Gone Girl, by Gillian Flynn (Crown Publishing Group, 2012, 432 pages)
What do you do if you discover your spouse is a sociopath?
- Go for counseling
- Seek a divorce
- This is something you don’t realize until it’s way too late and then you have to be very, very careful.
Answer: 3. When you finish Gone Girl by Gillian Flynn you will understand.
Amy and Nick are your typical young couple in love. Wrong. There is nothing typical about Amy and Nick, who met and fell in love in New York City. There Nick worked as a magazine writer and Amy lived on the proceeds of royalties for books written by her parents, a series of children’s books bearing the title Amazing Amy. Amy was amazing, you see, because she was the only child of two doting parents who were child psychologists. They had lost all of their children to miscarriage, and so Amy–the only one to make it into this world–was to them nothing short of amazing. She grew up in the shadow of Amazing Amy, the freckle-faced heroine of the best-selling series of books whose image she felt she had to live up to. She spent most of her life being what others–including men–expected her to be. Simply amazing.
Nick is a midwestern boy from Missouri, where he worked as a kid in Hannibal wearing Tom Sawyer outfits for the tourists. At first, their lives were happy–and then Nick lost his job. This novel takes us into the economic hardships that find people everywhere, in New York as well as Missouri, reeling at the sudden changes in their lives. Nick persuades her to move away from her beloved New York, her parents, and everything she knew to Carthage, Missouri, a town along the Mississippi near Hannibal. There they can pick up the pieces, take care of Nick’s ailing father, and Amy can bankroll Nick in his new business venture, a bar he runs with his twin sister. The Amy we come to know from her diary seems to be a throw rug, content to let her husband walk all over her and take her wherever he wants, her feelings notwithstanding. The perfect passive-aggressive wife.
Nothing could be farther from the truth, for things are not what they seem in this book. In time, their marriage is faltering. Nick is growing distant, and as we read Amy’s diary we learn that she is even coming to fear him. He is a changed man, we are told, and she confesses to trying to buy a gun–just in case.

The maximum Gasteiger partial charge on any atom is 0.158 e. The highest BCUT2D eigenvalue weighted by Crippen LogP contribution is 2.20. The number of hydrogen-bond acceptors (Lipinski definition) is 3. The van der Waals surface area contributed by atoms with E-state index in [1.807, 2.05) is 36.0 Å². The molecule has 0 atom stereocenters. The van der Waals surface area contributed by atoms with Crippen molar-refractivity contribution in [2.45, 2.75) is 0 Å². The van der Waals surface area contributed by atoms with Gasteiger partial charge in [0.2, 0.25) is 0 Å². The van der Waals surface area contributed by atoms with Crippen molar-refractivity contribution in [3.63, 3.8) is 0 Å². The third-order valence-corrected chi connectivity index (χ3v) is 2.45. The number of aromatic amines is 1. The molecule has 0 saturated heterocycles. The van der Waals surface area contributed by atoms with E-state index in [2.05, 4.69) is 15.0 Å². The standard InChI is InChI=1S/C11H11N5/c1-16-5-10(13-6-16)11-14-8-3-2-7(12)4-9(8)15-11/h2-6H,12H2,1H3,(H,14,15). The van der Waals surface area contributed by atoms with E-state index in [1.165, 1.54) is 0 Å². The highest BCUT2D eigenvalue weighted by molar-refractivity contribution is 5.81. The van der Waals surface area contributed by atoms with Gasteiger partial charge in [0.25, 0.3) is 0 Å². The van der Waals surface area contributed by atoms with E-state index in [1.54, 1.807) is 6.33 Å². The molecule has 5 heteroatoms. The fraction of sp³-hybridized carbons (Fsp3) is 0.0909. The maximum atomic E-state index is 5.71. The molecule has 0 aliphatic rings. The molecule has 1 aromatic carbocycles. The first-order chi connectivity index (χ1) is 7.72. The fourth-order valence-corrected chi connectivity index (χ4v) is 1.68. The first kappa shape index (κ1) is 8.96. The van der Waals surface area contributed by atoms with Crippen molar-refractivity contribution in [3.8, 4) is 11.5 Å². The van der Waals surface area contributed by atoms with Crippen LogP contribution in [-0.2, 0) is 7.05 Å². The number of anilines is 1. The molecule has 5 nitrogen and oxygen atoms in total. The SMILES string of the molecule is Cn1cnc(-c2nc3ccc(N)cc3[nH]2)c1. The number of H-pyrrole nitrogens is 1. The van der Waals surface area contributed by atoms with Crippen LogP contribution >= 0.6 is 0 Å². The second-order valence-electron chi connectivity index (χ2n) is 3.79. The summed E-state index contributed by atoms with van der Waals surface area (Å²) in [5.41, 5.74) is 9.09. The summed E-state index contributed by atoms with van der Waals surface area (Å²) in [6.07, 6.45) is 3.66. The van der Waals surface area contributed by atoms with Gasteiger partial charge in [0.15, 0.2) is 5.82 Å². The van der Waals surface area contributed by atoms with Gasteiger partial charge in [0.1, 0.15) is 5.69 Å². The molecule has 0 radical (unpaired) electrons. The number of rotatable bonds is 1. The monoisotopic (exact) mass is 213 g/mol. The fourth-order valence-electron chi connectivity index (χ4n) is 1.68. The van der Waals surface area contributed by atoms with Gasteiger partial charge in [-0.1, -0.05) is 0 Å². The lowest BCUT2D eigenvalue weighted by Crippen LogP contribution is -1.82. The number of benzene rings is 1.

Then, Amy suddenly disappears. We read the confusion in Nick’s voice as he tries to comprehend what has happened, who might have taken her–or worse. But as we read further, we realize that Nick is not the innocent here. In fact there are no innocents here. It soon becomes evident that only one person, Nick, could possibly have been responsible for her disappearance–and that she is probably dead at his hand. As the novel goes on, the evidence builds such that, even without a body, it is almost conclusive that he is the culprit. He is going down, no doubt about it.
In this book we are treated to what could possibly be the perfect murder, perpetrated by a sociopath who is disciplined and can plan out even the most minute details months ahead of time (or improvise brilliantly on the fly, if necessary). But, as I said, nothing in this story is what it seems. On one level, this novel makes a statement about the media’s tendency to turn spousal disappearance and possible murder into entertainment, complete with a Nancy Grace character and attorneys who spend as much time spinning for the public as preparing a defense. Meanwhile, the reader is spinning as, little by little, the whole truth unravels in all of its convolutions.
I can’t say too much more without spoiling the plot, but this is one of the most puzzling books I have ever read. The reader is led into a cavern, and just when you realize that you don’t know which way to go or what is going to confront you next, it is too late to go back. You are already lost, and you won’t figure it all out until the last chapter. The only thing you are clearly coming to understand is that this is the most screwed up couple you will ever come across in fiction. They truly deserve each other.
I wasn’t at all interested in reading this book when I first noticed it on the New York Times best seller list. I was even less interested when I learned that the movie rights had been sold and the film would be produced by Reese Witherspoon. I shy away from trendy. But in the end I took the bait.
I was amazed. You will be too.
Copyright 2012 Isaac Morris